• Bubba Wallace becomes the first black NASCAR Cup Series driver since Bill Lester in 2006. No, Bubba is not his given name. It’s Darrell. Insert your own conclusions as to why he needed a nickname at all.

No. 25: The Gonzalez twins bounce on UNLV

Instagram Photo

If you’ve somehow missed the Instagram megastars Dylan and Dakota Gonzalez, who transferred to Vegas from Kansas, where have you been? They’re the ones who Drake once showed up at a Pepperdine gym to see play. That aside, they make music. And it’s very good. So instead of battling over their final seasons of eligibility with the NCAA, who’d been hating from the get-go about the entire situation regarding their recording careers, they went pro. In singing. Don’t worry, grandma, they had already graduated anyways.

No. 24: Trey Songz tries his hand at NFL analysis

You might recall that after beating Washington’s NFL team, the New York Football Giants had a playoff game the next week against the Green Bay Packers. The Giants’ secondary didn’t look great, so Trigga Trey (who is a Skins fan, btw) decided to weigh in with the classic tweet: “DB’s weren’t on the yacht. Just a lil FYI.”

First of all, “just a lil fyi” is A-level Auntie Shade on full display as a matter of course, but let’s get back to that picture. OBJ is wearing fur-lined Timbs on a boat. Enough said.

No. 23: Cardale stunts on the haters

Remember when then-Ohio State Buckeye Cardale Jones basically intonated that he didn’t care about school? Or at least, that’s what y’all thought? Well, the current Los Angeles Chargers quarterback graduated this year, and none of you all can take that from him. *kisses fingers* Beautiful.

No. 22: Allen IVERSON returns to crush the Confederacy

We all remember the 2001 NBA Finals when Bubbachuck banged a trey in Tyronn Lue’s face, leading Lue to fall down, followed by Iverson giving him the stepover heard ’round the world. But to think to resurrect that for a toppled Confederate statue is nothing short of brilliant. I was legitimately moved.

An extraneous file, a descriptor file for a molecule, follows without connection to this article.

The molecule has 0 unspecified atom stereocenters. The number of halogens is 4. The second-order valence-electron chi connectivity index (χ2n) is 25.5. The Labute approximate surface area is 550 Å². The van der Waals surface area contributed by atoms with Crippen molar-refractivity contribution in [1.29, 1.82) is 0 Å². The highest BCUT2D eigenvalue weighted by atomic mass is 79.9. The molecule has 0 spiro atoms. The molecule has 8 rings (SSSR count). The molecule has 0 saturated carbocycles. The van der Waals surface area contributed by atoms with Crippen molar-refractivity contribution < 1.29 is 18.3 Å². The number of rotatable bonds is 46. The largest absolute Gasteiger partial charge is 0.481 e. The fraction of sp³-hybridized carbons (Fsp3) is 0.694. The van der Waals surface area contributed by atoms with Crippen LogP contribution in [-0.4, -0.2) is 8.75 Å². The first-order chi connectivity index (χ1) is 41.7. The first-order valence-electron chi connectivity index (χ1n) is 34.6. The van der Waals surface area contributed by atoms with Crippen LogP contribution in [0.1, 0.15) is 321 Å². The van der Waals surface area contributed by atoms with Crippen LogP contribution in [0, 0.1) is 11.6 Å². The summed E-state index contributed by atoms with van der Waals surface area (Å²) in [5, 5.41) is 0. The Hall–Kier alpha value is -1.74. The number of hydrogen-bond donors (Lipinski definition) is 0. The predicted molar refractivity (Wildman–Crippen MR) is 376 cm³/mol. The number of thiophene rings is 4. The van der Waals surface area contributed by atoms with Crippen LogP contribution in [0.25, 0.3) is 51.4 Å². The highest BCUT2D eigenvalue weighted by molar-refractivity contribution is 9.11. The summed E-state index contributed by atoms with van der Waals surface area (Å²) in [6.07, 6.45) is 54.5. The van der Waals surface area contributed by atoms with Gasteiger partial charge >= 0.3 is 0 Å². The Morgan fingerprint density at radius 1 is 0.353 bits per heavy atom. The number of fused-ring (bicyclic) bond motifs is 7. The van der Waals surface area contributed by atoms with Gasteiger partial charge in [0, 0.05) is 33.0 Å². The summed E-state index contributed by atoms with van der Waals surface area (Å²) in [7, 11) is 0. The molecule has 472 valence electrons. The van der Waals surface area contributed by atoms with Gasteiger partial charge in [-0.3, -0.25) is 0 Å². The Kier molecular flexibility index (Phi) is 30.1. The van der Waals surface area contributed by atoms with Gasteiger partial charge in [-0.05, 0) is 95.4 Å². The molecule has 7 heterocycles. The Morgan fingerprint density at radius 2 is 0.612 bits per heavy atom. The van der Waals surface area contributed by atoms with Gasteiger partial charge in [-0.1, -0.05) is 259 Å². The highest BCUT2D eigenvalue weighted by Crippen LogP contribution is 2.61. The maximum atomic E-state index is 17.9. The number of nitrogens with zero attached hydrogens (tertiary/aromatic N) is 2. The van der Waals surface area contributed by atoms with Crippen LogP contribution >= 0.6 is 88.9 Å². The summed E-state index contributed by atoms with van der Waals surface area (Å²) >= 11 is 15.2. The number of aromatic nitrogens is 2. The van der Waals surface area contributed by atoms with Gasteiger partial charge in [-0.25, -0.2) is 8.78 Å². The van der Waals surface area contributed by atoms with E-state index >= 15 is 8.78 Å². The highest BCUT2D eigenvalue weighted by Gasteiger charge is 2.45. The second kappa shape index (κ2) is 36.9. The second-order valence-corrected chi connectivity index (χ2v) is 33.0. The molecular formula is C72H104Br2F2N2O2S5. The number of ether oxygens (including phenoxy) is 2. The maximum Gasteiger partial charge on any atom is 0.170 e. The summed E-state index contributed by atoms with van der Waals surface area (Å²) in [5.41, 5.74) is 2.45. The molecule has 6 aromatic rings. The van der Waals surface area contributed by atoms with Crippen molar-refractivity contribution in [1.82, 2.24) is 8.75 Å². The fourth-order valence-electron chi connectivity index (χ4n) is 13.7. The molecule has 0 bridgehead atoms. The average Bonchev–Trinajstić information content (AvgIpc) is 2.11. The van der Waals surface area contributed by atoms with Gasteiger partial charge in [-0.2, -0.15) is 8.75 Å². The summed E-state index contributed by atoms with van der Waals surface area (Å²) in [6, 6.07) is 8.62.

No. 21: You ‘gon learn today, son

There are so many things going on in this video. It’s bunch ball kids hoops, which means that traveling and double dribble are not enforced, because kids just don’t get those rules early on. But you know what is enforced? Basket integrity. What you’re not gonna do is score on your own hoop. Now, mind you, this dude is already doing a lot for this level of coaching.

He’s wearing a tie for reasons that cannot be explained. He’s screaming his head off and waving his hands like it’s the NCAA tournament; and that’s before the kid takes off the wrong way with the rock. What happens next is a lesson that child will never, ever forget: the day his coach put him on his butt with a rejection so vicious that the grown man considered jumping to do it. Seriously, watch it again. Homey was ready to elevate.

No. 20: Bring. It. On.

I don’t follow cheerleading. All I know is that whenever I see these young folks flipping all over the place, it’s typically big, predominantly white institutions where the teams are used to being on TV, etc. Whatever. The ladies (and gentleman) of Savannah State University became the first historically black college or university to win the event, which began in 1997. My favorite part? They didn’t know that until after they took the crown.

No. 19: Nigel Hayes fights back

The Wisconsin hoopster wasn’t just playing in the NCAA tournament in March, he was also taking on the system in federal court over the concept of amateurism. He started off the season by saying, “We deserve to be paid,” still somehow a relatively controversial stance in the year of our Lord 2017. That aside, he had previously broken out the protest sign at ESPN GameDay with his Venmo account listed on it. By making noise in this year’s tournament, his cause got a lot more shine. He donated the money from the stunt to charity, so stop hating.

No. 18: The real Black Barbie

U.S. Olympic fencer Ibtihaj Muhammad was honored with her very own Barbie doll this year, complete with its own hijab. It’s not just about her having her own thing, it’s about what she said at the Glamour Women of the Year Summit. “There is so much focus on Muslim women in hijab, and oppression and being docile. This is flipping this entire bigoted narrative on its head,” she said, according to The New York Times.

No. 17: Oakley being Oakley

The former Knicks great did something that many fans of the team have been wanting to do for years. He popped off in front of the team owner and got a borderline face mush in while he did it. Of course, he also got dragged out of Madison Square Garden in cuffs, which is not a good look. Clearly, this was foul on many levels, but the fact that he was willing to take the whole team to court over the matter makes things that much funnier.

No. 16: The check cleared

Remember when Sloane Stephens won the US Open, and when they showed her the check, her whole situation changed? Yeah, that will happen when someone drops a couple million bucks on you. Playing tennis is great and all, but yeesh. That’s big money. And when she finally put out her official trophy photos, if you will, the caption was absolutely priceless.

No. 15: Chance and migos shooting hoops